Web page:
In the supply chain industry there is rightly a focus on data quality and data driven solutions to complex problems. Such solutions must be supported by a scientific approach to the optimization of supply chain networks and systems. This methodology is critical in network optimization modeling as well. A less often discussed complementary aspect to the science of network modeling, however, is the art of network modeling.
The art of network modeling is less formulaic and more open to subjective judgement about the best tailored modeling strategy to apply in a given set of circumstances. Learning the art comes with experience and a keen attention to detail. Various software packages can be used to construct a network optimization model such as Coupa/Llamasoft Supply Chain Guru X or Optilogic Cosmic Frog to name a few, but the principles described below are appropriate regardless of the chosen platform.
Begin with the end in mind – When deciding how best to structure a model, the experienced modeler will begin with the end in mind. This involves clear communication with all stakeholders in the outcome of the network analysis. What are the goals of the network analysis and what questions need to be answered by the model itself? For example, a network model may be used to choose an additional distribution location. Stakeholders may also want to know which specific customers should be optimally serviced by that additional facility. Perhaps the model will need to be constrained by service level or throughput by product type among a wide variety of other possible constraints. What outputs and level detail will be needed for the results? The effective modeler will need to incorporate such considerations from the outset to ensure that the model is built with the necessary elements to satisfy desired outputs. Careful prior planning will reduce rework and ensure success.
Effective Aggregation – Most models are not built with every individual customer and/or SKU loaded as elements. A robust model will have the right degree of aggregation, in which certain customers, items, suppliers, warehouses, transportation modes, and other such elements are grouped at some level of commonality. For example, ecommerce customers within the same 3-digit zip code can be grouped into a single model customer. In this example transportation rate differences within a 3-digit zip code would generally be insignificant and accuracy is not sacrificed by aggregation. On the contrary modelers must be careful not to aggregate too deeply and diminish necessary detail.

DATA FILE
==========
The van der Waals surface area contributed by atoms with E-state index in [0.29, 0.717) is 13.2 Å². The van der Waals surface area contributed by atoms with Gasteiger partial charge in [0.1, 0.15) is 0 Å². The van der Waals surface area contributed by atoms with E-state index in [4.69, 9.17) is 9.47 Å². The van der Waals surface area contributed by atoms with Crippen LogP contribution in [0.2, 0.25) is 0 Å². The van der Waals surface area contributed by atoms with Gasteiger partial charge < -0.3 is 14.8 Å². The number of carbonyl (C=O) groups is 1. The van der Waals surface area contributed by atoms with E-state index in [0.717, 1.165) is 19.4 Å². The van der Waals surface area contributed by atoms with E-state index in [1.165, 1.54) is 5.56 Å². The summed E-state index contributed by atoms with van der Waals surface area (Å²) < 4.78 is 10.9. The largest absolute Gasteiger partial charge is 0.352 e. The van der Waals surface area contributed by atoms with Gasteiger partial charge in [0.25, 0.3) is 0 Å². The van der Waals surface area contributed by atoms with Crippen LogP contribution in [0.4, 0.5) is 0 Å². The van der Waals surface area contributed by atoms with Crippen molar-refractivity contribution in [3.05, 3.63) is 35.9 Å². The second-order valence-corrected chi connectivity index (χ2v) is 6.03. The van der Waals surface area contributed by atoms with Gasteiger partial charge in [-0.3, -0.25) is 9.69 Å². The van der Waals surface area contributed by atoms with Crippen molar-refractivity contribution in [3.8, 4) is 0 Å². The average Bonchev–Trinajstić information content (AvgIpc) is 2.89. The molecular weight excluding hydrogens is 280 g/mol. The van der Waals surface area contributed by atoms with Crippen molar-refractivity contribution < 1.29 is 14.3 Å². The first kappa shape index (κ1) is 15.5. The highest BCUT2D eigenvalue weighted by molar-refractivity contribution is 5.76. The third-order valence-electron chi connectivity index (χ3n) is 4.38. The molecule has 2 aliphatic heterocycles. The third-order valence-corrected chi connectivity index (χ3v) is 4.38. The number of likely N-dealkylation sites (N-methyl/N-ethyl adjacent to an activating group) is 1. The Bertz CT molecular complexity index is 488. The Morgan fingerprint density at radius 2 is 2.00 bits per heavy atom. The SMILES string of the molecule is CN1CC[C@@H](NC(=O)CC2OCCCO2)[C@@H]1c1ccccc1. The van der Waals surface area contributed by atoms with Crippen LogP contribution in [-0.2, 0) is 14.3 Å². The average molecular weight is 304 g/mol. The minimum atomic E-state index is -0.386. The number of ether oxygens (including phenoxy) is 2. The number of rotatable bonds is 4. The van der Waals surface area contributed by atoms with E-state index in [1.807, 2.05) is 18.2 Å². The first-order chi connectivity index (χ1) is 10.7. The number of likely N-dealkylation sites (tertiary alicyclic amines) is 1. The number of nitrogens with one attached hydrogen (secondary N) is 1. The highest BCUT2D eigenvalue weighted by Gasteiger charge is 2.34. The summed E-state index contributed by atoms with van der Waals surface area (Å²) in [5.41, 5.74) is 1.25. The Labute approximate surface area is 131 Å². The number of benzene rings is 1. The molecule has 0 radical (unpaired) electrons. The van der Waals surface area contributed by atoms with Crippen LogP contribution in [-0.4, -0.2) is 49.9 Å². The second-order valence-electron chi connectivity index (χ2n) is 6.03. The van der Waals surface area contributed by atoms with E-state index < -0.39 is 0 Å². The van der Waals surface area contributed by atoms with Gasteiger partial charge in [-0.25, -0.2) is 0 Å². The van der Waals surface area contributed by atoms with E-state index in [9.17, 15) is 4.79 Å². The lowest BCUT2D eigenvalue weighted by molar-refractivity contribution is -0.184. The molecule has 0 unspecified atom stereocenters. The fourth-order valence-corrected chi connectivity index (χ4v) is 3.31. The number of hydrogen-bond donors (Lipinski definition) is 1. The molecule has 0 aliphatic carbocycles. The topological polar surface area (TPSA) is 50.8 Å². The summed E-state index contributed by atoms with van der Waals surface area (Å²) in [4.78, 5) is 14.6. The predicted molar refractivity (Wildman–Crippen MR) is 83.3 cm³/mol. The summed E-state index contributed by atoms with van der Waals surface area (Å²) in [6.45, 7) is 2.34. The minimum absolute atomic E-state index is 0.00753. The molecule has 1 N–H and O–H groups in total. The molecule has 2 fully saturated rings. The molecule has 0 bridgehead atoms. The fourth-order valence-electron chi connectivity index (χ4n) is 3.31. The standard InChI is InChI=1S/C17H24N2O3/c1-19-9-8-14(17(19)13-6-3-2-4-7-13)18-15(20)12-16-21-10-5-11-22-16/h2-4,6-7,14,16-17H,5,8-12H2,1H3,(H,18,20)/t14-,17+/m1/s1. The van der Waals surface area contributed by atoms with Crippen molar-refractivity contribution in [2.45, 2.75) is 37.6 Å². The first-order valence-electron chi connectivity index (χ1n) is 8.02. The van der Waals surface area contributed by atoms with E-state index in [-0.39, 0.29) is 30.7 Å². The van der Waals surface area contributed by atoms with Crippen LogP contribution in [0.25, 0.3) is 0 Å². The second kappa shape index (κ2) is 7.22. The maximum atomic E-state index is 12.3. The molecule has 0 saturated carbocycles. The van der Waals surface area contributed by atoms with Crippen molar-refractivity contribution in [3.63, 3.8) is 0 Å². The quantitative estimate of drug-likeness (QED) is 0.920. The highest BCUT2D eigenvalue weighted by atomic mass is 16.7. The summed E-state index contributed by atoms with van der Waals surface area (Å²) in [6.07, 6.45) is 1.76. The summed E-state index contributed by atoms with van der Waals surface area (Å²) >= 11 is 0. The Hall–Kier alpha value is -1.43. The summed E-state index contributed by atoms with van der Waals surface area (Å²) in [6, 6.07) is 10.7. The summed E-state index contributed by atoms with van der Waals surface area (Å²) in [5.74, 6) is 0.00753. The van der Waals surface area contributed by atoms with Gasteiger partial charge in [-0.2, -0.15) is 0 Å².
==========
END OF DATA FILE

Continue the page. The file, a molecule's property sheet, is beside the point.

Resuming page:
Flexibility – A variety of scenarios may be built to answer a range of questions. Within the modeling software there are multiple ways to manipulate the model when building scenarios. Knowing the best methods to change elements in a desired scenario without causing unintended consequences is important. Therefore, options on how to constrain the model and adjust elements are critical. For example, if the modeler wanted to run a scenario which optimized only prepaid outbound freight to customer, it would be imperative to include the freight terms in the customer groupings. Failure to do so may still provide an accurate answer in total but would not allow the flexibility to isolate certain elements and summarize results at the correct level.
Simplicity – Just as a racecar builder often wants to “add lightness,” the model should be built as simply as possible while still containing all the parts needed to answer the questions at hand. Are there opportunities to group fundamental data into a single model input rather than 2 or 3 interrelated tables? How many records could be eliminated in model element tables if the bottom 2% of demand were consolidated into “other” categories? Could a transportation mode which accounts for an insignificant amount of freight be dropped or rolled together? Such simplification may reduce runtime, eliminate possible errors, and be more easily understood by stakeholders.
Finding the Sweet Spot – All the above factors must be balanced to build a cohesive model which incorporates the right level of detail in the model elements, considers possible constraints, provides appropriately detailed outputs, and optimizes with reasonable speed all without sacrificing accuracy and overall quality of the network analysis. To effectively master the art of distribution network modeling, the modeler should strategically build a model which is robust, flexible, simple, and accurate.
—Eric Payne, St. Onge Company